In addition to her trophy, Gauff was handed an envelope with the champion’s $3 million paycheck, the same amount that Novak Djokovic got for winning Sunday’s men’s final. This is the 50th anniversary of when the 1973 U.S. Open became the first major sports event to pay women and men equal prize money; the person who led that effort, Hall of Fame player and rights advocate Billie Jean King, was on hand Saturday.
“Thank you, Billie,” Gauff said, “for fighting for this.”
Sabalenka came in 23-2 at majors in 2023, including a title at the Australian Open. The 25-year-old from Belarus already was assured of rising from No. 2 to No. 1 in the rankings next week (Gauff will be No. 3 in singles, No. 1 in doubles).
That ranking milestone is “why I’m not super depressed right now,” Sabalenka said, then joked: “I’m definitely going to be. I’m definitely going for a drink tonight — if I’m allowed to say that.”
She was reduced to the role of foil by the fans in 23,000-capacity arena. Setting the tone, Gauff’s pre-match TV interview, shown in the arena, was drowned out by the sound of applause and yells reverberating off the closed retractable roof.
Winners by Gauff were celebrated as if the match were over. So were Sabalenka’s miscues. When Sabalenka heard cheers during the post-match ceremony, she joked: “You guys could have supported (me) like this during the match.”
By the end, she had 46 unforced errors, Gauff 19. Here’s another way to view it: Gauff only needed 13 winners to accumulate 83 points.
“Sometimes, I can get emotional,” Sabalenka said. “Today on the court, I was overthinking and I was missing … balls I shouldn’t be missing.”
When Sabalenka has everything calibrated just right, it’s difficult for any foe to handle it — even someone as speedy, smart and instinctive as Gauff, whose get-to-every-ball court coverage kept points alive.
Sabalenka credited Gauff’s superb defense — “definitely, she was moving just unbelievable” and “I always had to play like an extra ball” — but also thought many mistakes were “more about me than her. I lost this match.”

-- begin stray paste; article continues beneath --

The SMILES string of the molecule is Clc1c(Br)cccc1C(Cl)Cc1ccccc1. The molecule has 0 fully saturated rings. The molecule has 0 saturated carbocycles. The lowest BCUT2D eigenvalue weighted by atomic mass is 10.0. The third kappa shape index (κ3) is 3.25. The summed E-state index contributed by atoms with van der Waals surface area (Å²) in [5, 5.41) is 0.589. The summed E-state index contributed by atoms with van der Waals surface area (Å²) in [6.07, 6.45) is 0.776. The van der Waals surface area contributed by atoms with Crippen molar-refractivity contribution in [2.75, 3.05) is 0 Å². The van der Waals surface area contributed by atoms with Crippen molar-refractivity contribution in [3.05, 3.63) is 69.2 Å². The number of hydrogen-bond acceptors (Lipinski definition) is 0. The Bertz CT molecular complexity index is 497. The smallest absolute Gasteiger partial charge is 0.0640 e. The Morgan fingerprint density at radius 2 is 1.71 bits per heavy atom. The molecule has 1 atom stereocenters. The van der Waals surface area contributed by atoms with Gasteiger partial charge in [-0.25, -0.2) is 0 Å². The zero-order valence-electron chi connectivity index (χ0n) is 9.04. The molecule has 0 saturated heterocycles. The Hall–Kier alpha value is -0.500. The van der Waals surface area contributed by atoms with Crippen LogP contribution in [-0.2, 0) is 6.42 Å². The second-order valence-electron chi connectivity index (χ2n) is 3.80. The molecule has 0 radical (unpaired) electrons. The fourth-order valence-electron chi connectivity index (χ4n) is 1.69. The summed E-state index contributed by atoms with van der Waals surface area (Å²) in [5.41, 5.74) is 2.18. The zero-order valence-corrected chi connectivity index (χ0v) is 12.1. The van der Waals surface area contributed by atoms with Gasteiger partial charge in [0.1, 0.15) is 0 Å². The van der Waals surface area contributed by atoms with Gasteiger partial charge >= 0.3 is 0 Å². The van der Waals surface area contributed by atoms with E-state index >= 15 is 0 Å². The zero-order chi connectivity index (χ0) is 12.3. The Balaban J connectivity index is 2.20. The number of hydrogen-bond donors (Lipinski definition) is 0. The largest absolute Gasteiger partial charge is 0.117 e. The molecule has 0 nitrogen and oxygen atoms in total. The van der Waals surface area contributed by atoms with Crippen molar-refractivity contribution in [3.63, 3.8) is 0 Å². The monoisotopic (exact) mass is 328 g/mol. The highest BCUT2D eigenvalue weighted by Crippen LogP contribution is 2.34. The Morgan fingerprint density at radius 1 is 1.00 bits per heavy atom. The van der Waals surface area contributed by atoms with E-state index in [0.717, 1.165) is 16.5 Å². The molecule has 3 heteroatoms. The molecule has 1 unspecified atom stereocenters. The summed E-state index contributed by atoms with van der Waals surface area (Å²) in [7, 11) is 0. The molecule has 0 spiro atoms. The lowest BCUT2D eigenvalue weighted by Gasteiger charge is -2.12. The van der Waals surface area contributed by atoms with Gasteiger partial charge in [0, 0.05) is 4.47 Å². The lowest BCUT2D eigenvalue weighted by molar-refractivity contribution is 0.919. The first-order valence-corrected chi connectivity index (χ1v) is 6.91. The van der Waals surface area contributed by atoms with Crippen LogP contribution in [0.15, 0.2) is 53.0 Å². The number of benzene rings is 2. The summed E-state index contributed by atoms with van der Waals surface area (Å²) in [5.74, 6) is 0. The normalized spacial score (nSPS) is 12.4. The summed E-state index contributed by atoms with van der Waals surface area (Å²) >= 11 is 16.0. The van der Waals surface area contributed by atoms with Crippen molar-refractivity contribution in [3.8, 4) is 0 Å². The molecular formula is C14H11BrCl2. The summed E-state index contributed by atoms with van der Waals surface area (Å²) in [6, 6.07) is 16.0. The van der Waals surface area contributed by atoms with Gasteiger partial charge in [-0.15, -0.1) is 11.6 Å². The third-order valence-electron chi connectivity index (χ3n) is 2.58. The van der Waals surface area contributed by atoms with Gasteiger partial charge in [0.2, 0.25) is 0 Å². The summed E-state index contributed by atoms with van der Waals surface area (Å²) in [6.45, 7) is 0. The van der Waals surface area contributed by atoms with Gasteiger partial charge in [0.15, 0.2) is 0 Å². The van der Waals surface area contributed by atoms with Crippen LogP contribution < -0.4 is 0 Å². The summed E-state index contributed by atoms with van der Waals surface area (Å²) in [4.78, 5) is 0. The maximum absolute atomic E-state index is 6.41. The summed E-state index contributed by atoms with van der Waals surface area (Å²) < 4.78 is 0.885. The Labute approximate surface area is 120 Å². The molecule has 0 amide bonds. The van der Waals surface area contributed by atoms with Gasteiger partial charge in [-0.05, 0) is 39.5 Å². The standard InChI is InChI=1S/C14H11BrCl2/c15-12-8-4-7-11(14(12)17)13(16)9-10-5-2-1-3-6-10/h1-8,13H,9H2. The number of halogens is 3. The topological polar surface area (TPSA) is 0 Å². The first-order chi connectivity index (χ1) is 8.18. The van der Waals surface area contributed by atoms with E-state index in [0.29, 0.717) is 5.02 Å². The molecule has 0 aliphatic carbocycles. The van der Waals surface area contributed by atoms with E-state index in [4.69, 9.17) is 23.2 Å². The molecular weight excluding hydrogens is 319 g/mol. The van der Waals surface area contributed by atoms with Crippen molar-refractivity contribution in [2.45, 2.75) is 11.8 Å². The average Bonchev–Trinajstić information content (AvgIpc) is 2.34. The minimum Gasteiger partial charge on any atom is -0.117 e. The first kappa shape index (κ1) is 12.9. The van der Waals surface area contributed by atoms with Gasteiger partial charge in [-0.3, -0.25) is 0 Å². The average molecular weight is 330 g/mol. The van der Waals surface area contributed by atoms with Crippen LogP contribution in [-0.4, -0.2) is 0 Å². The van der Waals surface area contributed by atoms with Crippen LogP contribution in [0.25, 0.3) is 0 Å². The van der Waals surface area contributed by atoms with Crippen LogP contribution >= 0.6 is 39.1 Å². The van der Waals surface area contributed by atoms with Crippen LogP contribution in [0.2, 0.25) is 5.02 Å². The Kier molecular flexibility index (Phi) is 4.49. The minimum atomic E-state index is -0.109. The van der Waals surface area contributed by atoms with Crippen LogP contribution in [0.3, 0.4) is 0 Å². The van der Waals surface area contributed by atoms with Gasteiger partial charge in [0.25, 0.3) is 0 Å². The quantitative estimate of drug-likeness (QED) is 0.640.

24th Grand Slam Title for Djokovic
Halfway through a second set that lasted 1 hour, 44 minutes, a test of tenacity as much as talent amid a U.S. Open final as exhausting as it was exhilarating, Novak Djokovic and Daniil Medvedev engaged each other in a 32-stroke point.
It was among many such elongated exchanges between two men whose styles are nearly mirror images, and Djokovic capitulated by netting a backhand. He fell to his back and stayed down, chest heaving. The crowd roared. Djokovic sat up but remained on the ground for a bit. The crowd roared some more, appreciating the effort, saluting the entertainment.
Using every ounce of his energy and some serve-and-volley guile — an old man with new tricks — Djokovic emerged for a 6-3, 7-6 (5), 6-3 victory over Medvedev at Flushing Meadows to claim a historic 24th Grand Slam title on Sunday night in a match more closely contested than the straight-set score indicated.
“I never imagined that I would be here standing with you talking about 24 Slams. I never thought that would be the reality,” said Djokovic, a 36-year-old from Serbia and the tournament’s oldest male champion in the Open era, which dates to 1968. “But the last couple of years, I felt I have a chance, I have a shot for history, and why not grab it if it’s presented?”
He moved one major singles title ahead of Serena Williams and is the first player to win 24 in the Open era. Margaret Court also collected a total of 24, but 13 of those came before professionals were admitted to the Slam events.